Quadratic functions are used in math and science to model various natural phenomena (such as the height of falling objects).  However, there are some common questions about quadratic functions that it helps to know the answers to.

So, what is there to know about quadratic functions?  A quadratic function has 0, 1, or 2 x-intercepts, and it has the graph of a parabola that opens up or down, not a straight line or periodic function. A quadratic function on a restricted domain can have an inverse and also both a maximum & minimum. No quadratic function has a negative exponent.

Of course, there are lots of difference scenarios for the graphs of quadratic functions (parabolas).  However, we can classify these into a few cases without too much trouble.

In this article, we’ll talk about quadratic functions in the context of 8 common questions about them.  We’ll also look at some graphs to illustrate some of the ideas.

Let’s get started.

Quadratic functions raise lots of questions about the nature of their solutions, the appearance of their graphs, and their extreme (maximum and minimum values).

Let’s start off with a question concerning the solutions (or roots or zeros) of a quadratic function.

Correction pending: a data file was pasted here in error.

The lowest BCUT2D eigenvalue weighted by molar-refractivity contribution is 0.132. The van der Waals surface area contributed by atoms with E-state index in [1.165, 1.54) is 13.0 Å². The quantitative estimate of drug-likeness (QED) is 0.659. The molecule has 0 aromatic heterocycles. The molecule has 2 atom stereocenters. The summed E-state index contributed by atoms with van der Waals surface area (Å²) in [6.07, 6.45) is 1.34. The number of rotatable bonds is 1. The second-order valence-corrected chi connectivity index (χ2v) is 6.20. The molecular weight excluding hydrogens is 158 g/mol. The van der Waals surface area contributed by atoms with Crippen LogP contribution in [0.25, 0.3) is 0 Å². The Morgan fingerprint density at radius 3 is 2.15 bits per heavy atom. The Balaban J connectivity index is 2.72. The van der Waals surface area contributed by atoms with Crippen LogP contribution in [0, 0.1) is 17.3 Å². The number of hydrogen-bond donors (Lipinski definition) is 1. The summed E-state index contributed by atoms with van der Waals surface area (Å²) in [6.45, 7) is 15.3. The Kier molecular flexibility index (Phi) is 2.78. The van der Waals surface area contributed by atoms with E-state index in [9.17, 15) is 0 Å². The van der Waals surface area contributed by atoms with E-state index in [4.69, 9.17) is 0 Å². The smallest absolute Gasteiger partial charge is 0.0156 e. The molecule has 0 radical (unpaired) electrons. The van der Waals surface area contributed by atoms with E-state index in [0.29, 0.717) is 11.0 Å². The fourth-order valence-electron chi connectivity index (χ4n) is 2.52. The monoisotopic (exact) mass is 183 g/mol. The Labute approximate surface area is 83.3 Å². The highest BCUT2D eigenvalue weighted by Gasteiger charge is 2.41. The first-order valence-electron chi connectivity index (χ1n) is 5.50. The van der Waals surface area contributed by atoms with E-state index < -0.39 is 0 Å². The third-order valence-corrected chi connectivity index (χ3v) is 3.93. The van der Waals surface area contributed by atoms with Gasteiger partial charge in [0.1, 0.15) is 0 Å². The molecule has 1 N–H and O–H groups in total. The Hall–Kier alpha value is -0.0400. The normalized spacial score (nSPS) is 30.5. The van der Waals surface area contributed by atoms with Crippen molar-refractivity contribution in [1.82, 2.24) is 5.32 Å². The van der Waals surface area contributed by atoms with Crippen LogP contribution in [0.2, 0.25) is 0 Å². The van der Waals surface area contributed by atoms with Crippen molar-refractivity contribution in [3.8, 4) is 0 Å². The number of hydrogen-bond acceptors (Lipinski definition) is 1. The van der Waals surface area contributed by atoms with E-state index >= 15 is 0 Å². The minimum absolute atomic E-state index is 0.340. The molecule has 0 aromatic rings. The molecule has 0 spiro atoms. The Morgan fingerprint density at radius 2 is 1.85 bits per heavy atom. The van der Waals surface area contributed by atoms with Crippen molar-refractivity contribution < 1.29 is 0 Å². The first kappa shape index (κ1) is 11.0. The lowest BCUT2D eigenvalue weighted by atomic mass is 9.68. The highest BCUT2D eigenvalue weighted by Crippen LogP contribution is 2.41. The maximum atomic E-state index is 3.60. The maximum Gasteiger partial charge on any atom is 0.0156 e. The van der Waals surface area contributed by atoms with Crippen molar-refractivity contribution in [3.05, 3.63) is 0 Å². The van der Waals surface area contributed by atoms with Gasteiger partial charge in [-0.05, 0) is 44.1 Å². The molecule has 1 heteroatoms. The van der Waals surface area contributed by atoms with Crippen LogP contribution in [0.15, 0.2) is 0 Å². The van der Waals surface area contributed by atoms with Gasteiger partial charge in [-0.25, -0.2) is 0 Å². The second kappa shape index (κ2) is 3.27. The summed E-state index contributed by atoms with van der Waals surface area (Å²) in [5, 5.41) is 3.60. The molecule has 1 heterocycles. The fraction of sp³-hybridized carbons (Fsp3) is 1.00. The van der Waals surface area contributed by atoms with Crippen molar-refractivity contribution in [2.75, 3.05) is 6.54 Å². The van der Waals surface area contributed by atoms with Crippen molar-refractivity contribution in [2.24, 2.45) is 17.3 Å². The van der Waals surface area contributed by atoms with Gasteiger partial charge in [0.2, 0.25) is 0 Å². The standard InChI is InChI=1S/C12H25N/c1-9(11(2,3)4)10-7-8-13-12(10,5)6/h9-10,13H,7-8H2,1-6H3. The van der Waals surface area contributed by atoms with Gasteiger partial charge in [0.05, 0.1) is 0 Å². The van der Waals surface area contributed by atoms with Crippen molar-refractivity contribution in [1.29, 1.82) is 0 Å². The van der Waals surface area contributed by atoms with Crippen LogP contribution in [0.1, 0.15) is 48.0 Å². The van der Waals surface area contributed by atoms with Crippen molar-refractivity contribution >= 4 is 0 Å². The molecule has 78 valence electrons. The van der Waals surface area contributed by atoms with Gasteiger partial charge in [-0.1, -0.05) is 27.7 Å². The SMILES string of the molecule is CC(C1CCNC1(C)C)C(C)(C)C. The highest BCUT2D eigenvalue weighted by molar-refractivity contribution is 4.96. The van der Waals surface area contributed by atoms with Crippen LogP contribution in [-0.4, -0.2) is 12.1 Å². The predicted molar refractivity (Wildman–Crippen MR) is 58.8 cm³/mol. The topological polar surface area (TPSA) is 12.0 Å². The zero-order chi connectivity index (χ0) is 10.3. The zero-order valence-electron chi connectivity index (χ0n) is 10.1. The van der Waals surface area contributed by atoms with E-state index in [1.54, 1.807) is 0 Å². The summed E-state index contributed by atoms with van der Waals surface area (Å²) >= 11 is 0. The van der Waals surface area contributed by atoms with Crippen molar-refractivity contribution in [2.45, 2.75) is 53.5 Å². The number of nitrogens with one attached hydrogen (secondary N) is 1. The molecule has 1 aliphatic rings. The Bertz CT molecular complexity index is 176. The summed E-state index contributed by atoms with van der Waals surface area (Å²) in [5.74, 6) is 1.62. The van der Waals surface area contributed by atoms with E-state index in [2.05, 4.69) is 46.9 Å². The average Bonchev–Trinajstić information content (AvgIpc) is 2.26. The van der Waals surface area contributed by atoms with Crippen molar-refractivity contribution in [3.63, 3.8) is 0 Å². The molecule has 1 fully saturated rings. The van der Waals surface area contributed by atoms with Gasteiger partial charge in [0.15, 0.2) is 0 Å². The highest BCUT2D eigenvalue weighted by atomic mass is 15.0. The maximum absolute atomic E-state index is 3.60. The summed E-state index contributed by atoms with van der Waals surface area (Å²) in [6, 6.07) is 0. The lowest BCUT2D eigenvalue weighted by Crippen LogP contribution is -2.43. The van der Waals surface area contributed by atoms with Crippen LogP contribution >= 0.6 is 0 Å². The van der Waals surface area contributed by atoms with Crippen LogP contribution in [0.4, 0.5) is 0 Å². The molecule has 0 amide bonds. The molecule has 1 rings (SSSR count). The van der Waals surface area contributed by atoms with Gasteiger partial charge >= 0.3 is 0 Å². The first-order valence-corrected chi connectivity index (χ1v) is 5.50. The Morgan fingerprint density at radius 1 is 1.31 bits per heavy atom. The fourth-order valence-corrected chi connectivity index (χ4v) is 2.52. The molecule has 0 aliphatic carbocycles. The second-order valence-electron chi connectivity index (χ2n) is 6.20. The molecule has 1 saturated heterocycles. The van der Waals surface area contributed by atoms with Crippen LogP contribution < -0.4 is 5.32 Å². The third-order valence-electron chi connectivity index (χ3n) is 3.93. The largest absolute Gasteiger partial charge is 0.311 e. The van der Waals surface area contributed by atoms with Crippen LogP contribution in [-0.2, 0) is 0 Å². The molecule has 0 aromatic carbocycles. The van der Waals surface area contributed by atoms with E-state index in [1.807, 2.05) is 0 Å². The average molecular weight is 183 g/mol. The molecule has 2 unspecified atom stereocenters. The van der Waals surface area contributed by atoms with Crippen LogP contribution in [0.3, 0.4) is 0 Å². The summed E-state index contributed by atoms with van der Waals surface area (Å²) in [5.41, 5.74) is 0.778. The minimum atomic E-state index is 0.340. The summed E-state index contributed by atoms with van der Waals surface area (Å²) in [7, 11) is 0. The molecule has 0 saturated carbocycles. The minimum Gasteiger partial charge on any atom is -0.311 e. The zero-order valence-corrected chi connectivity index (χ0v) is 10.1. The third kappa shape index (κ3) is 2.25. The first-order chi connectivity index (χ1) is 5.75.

### Can A Quadratic Function Have No X-Intercepts?

It is possible for a quadratic function to have no x-intercepts (also called zeros) if the corresponding quadratic equation has no real solutions.  Remember that this happens when the discriminant (the term b2 – 4ac under the radical) in the quadratic formula is negative.

In this case, the two solutions to the quadratic equation are complex conjugates of the form a + bi and a – bi.  Since the solutions are complex with a nonzero imaginary part, they will not appear on a graph in the xy coordinate plane.

This means that the quadratic has no real roots. Graphically, this means there are two cases for a quadratic function f(x) with no x-intercepts:

• The parabola is always above the x-axis.  In this case, we must have a vertex above the x-axis and f’’(x) > 0, meaning f(x) is convex.
• The parabola is always below the x-axis.  In this case, we must have a vertex below the x-axis and f’’(x) < 0, meaning f(x) is concave.

You can see some examples of quadratic functions with no x-intercepts below. The graph of the parabola y = x2 + 5 has no x-intercepts. It is always above the x-axis (the line y = 0). The graph of the parabola y = -x2 – 3 has no x-intercepts. It is always below the x-axis

Note that there are two other cases for the x-intercepts of a quadratic function:

• A single x-intercept – in this case, the vertex rests on the x-axis, and the x-coordinate of the vertex is a double (repeated) root of the quadratic.  This also means the discriminant is zero (that is, b2 – 4ac = 0).  This quadratic has only one real solution.